| The base of Ripple
Photo: Kim Chapman
Our original plan was to do a winter alpine ascent of Pioneer and Matanuska mountains in Alaska. Unfortunately, we were forced to abandon our climbs due to high avalanche danger. While we were there in November/ December, several groups were caught in slides with some fatalities. So, we decided to spend two days ice climbing in Chugach State Park, which turned out to be a slightly different game than ice-climbing in the lower 48.
Day 1: Nov. 26, 2003
After leaving the truck heater I'd cranked to a comfortable eyeball-roasting level, I cinched down into snowshoes, Pete snapped into his randonee skis, and we respectively plodded and slid into Chugach State Park. Not a full second outside the warmth of the truck, the tiny muscles of each nose hair already screamed out with a miniscule pinch in recoil from the biting cold, and my hands dove for safety inside a pocket. At 11 a.m. it was 4 F, a temperature recorded half an hour closer to the warm salt water breeze of the Cook Inlet at Anchorage, and at a busy airport. True local temperatures are routinely 20 degrees colder than Anchorage. Our moist, lung-warmed air hung in long trails behind us, and I couldn't help but debate that it was at least -10 F here.
We followed in the tracks of three other climbers whom we'd chatted with in the parking lot 10 minutes before. A popular summer hike with boardwalks and scenic overlooks, the snow covered trail was empty as it wound up and down through now-naked birch forests. We paused for a view from an observation deck, the canyon below being reminiscent of Ouray's Box Canyon. Above, Bold Peak (7255') dominated the sky, the rising arctic sun crowning it in a dazzling golden brilliance. Every rippled snowfluting and undulating ridge was caught in high-relief light and shadow, the peak now flexing its sinews like a massive athlete.
"My feet had worsened from painfully cold, to numbing cold, to profound anesthesia..."
Continuing onward a few hundred feet, we then stepped off the left edge of the trail. Here we cached the shoes and skis, and followed a small ridge down. Dry snow over frozen ground and downward fallen logs made for a banana peel descent. Crampons were accessible in my pack, but I threw caution to the wind being eager to see Alaskan ice. So I played Jane of the Jungle, grabbing for any sturdy looking birch trunk hanging in a low arc across my path, skidding downward in sequential jerky losses of balance. Where birch spacing was thin, devil's club was in abundance. Despite thorns bristling in all directions, well-situated stalks had obviously been grasped in a moment of desperation, as evidenced by stripped off bark and a few less spines. We laughed at the irony of needing a hand hold when only the dried remains of this wretched plant were available.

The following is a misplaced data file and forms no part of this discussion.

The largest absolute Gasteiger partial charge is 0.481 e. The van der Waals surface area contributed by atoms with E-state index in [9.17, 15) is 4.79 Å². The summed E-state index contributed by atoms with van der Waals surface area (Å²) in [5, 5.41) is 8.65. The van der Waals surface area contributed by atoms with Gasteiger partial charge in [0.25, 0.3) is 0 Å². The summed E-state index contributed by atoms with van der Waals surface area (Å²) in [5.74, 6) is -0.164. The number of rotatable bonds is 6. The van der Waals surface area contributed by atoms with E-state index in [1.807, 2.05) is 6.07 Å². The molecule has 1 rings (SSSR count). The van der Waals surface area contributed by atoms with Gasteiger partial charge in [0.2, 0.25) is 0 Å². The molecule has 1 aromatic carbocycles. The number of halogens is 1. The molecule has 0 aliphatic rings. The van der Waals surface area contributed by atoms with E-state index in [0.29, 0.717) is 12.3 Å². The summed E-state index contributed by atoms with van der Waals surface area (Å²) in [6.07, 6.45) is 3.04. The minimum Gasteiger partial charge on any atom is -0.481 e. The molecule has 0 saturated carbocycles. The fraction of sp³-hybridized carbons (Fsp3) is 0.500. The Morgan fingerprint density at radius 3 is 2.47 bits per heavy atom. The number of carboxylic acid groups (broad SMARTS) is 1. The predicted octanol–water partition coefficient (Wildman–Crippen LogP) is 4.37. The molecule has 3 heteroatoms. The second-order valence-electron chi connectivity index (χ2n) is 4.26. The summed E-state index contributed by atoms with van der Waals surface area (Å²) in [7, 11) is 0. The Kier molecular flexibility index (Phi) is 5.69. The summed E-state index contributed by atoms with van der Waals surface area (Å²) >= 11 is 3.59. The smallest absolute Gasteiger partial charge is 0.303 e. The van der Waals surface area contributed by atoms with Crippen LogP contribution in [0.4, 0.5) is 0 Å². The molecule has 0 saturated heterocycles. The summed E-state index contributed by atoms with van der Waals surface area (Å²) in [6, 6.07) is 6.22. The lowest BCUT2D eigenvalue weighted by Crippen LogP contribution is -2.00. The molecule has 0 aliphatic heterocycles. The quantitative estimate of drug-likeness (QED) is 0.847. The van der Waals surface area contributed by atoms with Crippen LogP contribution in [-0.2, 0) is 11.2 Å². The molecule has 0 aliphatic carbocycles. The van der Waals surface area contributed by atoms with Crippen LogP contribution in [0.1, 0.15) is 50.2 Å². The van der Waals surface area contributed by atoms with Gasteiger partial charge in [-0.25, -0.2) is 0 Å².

Having made it safely to the canyon floor, we skirted the edge of the partially frozen Thunder Bird Creek. Ducking beneath ice covered branches and stepping over fallen birch logs, we took particular care to steer away from open holes from which muffled sounds of rushing water could be heard. We turned right at the junction of Thunder Bird and Eklutna creeks. After about 45 minutes, the unmistakable blue glow of water ice was visible on the right side of the canyon. "Ripple," a 165 foot, water-ice grade 3 (WI3) route filled a narrow gulley and looked fat! It consisted of a steep 25' curtain leveling off to a big ledge of compact snow with bolts on the right, then moderate ice to bolts on the left. It was already occupied by the party ahead of us. We visited with them again, and took their recommendation to check out another route a few more bends upstream after making a mental note to get on Ripple when they left.
| First Pitch on Ripple
Photo: Kim Chapman
Ten minutes later, we came to "Boonesfarm" WI2+, 180 feet in length. It had moderate ice to a steep bulge, then a crux pillar at the top which we'd learned could either be thick or thin. Checking it out while standing atop the frozen creek, I shoved a Snickers bar down the front of my Schoeller pants to make it edibly warm. Pete and I geared up: crampons, harnesses, rope, helmet, and ice tools. I wolfed the candy bar down between straps and buckles, all the while doing the ridiculous shuffling and kicking dance familiar to ice climbers in an effort to keep their feet warm. Colorado's sunshine and spring air temperatures had made me fall in love with ice climbing, but Alaska was doing its best now to convince me otherwise.
Pete led out, making quick progress up the first pitch with confident swings and smooth progress. Belaying him, I stamped my feet forcefully trying to move warm blood downward while trying to sort out sounds of groaning ice or hollow areas beneath my boots. My feet had worsened from painfully cold, to numbing cold, to profound anesthesia. Between chunks of ice raining down on my helmet, I imagined the horror of later finding a broken toe in my sock, a small flesh icicle rolling around like a pebble. Pete continued upward and reached a bolted anchor in some sheltered rock and called out "Off belay!" I unclipped the rope from my ATC and parabiner, wishing him godspeed on building the anchor so I could get on the route. Minutes later, he pulled up the rope and I began.
Reaching the anchor, Pete met me with a broad smile and asked, "How goes it?" We discussed my podiatric problem, and decided to head back rather than risking frostbite. I bowed in deference to the Alaskan Grade and humbly acknowledged it, created to reflect the increased difficulty of climbs here due to extreme temperatures and/or grueling approaches. We would return and make our acquaintance with Ripple another day.